"Delhi, in the summertime?"
Kirk Rys, '99
"Delhi, in the summertime? Are you mad?" I received this response from a partner in an Indian firm, referring to the heat, when I inquired about the possibility of a summer position. I arrived in India in the searing heat to participate in a study abroad program and to extern in an Indian law firm. I had thoroughly enjoyed past experiences on the Indian subcontinent, and this program presented a fantastic opportunity to increase my familiarity with other aspects of the region. It also served as the perfect excuse to once again enjoy the food, people, and geography of India, and to explore possible future employment options.
Touro College of Law sponsors the only ABA-accredited study abroad program in India. Courses were available in Indian and Tibetan Law and Philosophy, International Human Rights, and International Business Transactions (with a focus on Tibet/China issues). In addition to the course work, the school does a fantastic job arranging extracurricular activities that encourage students to learn more about the law, history, culture, and religions of India.
Thankfully, the initial part of the program took place in the hill station of Shimla, the summer capital of the British Raj. We, like the British, escaped the heat of Delhi for the cooler climate of the foothills of the Himalayas. Activities included trips to the state's high court, and to historical and religious sites in the region. Numerous lecturers were also arranged, including B.K. Nehru (nephew of Jawaharlal Nehru, first Prime Minister of independent India), the state governor, and the leader of the state's communist party. Daily classes in astrology, yoga, and Indian dance and music were also available.
After three weeks in Shimla, the program moved to Dharmasala, home of the Tibetan government in exile and the Dalai Lama. Our arrival here was planned around a two-day conference on human rights, attended by numerous NGO's (non-government organizations) from throughout Southeast Asia. We also had the opportunity to learn about Tibetan Buddhism. At the head monastery, we sat in on prayer sessions, debates, discourses and other cultural and religious activities.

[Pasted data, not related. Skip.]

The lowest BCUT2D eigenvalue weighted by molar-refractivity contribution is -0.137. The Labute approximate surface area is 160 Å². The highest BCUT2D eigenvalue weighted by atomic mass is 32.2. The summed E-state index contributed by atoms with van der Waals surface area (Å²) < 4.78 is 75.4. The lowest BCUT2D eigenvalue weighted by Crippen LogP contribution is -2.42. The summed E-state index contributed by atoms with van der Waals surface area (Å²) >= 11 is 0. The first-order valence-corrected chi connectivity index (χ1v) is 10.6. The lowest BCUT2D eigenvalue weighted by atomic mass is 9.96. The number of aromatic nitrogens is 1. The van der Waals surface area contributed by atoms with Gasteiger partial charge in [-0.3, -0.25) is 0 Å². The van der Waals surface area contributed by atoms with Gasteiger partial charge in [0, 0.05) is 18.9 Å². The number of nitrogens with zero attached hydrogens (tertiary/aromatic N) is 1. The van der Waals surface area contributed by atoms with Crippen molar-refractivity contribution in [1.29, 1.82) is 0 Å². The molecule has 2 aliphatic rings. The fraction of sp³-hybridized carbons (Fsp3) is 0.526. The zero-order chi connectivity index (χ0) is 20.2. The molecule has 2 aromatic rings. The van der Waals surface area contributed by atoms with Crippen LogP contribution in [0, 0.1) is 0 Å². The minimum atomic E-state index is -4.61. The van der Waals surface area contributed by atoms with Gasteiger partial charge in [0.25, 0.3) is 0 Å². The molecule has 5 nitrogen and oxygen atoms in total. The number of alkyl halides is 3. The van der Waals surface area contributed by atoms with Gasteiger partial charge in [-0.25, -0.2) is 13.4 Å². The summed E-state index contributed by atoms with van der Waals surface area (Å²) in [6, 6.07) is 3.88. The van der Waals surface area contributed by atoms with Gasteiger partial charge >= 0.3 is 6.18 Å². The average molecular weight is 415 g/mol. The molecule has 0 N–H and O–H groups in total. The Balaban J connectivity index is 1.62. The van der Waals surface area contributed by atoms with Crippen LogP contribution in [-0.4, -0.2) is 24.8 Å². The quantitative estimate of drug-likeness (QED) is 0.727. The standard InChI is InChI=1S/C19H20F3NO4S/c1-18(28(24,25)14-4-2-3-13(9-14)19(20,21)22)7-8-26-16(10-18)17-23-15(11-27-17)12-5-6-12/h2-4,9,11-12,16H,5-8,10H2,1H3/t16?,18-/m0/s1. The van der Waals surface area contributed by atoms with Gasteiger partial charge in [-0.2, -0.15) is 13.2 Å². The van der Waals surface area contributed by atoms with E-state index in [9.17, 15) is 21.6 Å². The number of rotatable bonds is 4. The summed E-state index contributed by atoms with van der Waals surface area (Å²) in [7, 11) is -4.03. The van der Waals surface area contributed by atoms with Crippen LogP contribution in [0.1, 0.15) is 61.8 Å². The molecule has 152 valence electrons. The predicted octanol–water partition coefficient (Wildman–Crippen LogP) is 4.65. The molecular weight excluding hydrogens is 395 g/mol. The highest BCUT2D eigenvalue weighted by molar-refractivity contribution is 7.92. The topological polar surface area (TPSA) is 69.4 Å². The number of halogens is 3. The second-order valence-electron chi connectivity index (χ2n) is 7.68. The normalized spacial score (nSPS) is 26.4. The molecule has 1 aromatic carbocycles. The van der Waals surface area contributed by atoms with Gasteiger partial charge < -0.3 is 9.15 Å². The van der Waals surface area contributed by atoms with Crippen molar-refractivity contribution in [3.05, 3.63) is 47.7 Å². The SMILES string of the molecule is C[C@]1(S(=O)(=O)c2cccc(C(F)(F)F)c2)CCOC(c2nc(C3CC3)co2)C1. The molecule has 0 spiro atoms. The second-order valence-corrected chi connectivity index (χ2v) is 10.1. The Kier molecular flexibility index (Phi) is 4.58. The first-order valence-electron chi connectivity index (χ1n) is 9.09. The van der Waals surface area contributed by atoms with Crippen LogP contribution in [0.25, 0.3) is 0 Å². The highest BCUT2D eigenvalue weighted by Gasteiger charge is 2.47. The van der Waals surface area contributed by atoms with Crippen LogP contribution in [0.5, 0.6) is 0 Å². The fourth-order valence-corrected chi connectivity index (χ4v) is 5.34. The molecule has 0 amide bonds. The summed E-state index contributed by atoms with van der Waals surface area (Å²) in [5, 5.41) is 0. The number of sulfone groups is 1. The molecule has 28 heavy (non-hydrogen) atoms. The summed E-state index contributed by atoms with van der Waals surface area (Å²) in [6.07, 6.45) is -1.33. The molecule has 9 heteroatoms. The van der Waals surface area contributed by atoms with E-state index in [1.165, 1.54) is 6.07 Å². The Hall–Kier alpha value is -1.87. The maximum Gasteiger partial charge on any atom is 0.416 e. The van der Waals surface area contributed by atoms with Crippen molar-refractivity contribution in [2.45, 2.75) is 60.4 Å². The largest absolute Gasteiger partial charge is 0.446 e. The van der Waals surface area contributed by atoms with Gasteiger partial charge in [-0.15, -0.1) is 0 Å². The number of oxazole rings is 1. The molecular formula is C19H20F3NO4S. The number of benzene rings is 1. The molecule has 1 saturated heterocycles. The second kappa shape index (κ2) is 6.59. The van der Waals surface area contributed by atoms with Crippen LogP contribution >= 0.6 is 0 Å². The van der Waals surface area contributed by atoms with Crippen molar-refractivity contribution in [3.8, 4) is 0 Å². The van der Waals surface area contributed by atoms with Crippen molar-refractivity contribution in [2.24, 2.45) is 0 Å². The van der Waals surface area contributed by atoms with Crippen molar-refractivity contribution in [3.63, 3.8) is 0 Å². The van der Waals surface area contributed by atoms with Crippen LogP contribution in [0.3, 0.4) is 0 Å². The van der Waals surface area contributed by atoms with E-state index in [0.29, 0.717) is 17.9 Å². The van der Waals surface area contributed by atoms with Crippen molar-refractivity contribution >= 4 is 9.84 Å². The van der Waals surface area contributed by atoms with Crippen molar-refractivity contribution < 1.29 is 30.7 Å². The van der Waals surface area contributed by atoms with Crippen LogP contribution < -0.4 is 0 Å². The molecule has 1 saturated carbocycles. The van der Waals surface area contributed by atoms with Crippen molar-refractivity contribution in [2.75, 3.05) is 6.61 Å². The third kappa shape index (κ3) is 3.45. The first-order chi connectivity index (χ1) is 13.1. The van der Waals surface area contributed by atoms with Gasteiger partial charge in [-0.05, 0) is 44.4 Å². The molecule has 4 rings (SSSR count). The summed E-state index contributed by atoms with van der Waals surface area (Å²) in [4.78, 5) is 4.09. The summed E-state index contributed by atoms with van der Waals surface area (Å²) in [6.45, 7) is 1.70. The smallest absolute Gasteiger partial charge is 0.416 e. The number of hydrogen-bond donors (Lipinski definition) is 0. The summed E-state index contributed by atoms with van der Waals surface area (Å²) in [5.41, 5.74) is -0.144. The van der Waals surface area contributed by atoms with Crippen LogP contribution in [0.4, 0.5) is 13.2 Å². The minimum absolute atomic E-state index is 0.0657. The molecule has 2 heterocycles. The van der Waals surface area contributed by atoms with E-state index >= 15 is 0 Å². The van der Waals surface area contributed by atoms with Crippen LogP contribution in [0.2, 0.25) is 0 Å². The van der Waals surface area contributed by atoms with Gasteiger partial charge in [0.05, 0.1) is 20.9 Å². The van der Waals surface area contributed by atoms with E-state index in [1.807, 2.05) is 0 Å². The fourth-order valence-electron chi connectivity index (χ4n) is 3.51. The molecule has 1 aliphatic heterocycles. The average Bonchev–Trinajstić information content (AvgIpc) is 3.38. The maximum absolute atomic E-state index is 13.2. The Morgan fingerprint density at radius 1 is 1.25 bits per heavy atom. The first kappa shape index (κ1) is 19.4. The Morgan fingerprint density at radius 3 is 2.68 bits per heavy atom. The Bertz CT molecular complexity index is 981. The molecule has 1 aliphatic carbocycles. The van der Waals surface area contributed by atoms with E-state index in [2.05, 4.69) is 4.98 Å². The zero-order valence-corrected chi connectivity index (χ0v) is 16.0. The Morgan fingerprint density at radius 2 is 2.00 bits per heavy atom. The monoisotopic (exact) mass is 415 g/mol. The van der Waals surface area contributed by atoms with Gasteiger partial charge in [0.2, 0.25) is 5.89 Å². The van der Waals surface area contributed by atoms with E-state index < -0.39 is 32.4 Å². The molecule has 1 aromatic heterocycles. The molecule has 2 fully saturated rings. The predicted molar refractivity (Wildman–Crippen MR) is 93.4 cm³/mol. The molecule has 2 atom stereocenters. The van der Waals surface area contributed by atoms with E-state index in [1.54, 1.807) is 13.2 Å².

Upon our return to Delhi, I began an externship that was to continue for the remainder of the summer. With the help of a professor from the study abroad program, I arranged a position with Anand & Anand, one of the top intellectual property firms in India. Although I had no prior experience with intellectual property law, I was excited to get this position. The job was a fantastic learning opportunity, and I owe much to the members of the firm who made it a very worthwhile experience. They provided me with crash courses in intellectual property law and Indian civil procedure, and almost immediately allowed me to contribute to cases for clients such as IBM, Samsonite, and the Discovery Channel.
This combination of study abroad and work provided me with an excellent introduction to a foreign legal system. Although there are vast differences between the American and Indian systems, our common ties to England create a similar background. While the official language of the Indian legal system is English, and they share our common law traditions, striking differences do exist. In India's secular democracy, there is no set of statutory rules. The "Hindu Code" exists as the source of law on issues such as estates, family law, marriage, divorce, and adoption for those considered Hindus. Muslims are judged under their own code for similar issues. Another difference is that the Indian courts more often rely on cases and academic writings from foreign countries when faced with issues new to the Indian legal system. Standing requirements are also much less strict in India, as are the requirements for filing a case, at least for the poor and rural masses. The courts have been known to accommodate citizens who have approached judges at their homes or left notes at their doors because of their unfamiliarity with the legal system.
My 'unofficial' experiences would require a small book to relate. I think of the daily occurrences and laugh, sigh, or even cringe. I have been fortunate to have been able to share in such a fascinating place, and it makes me only more anxious to return. I hope my relationship with the region will continue.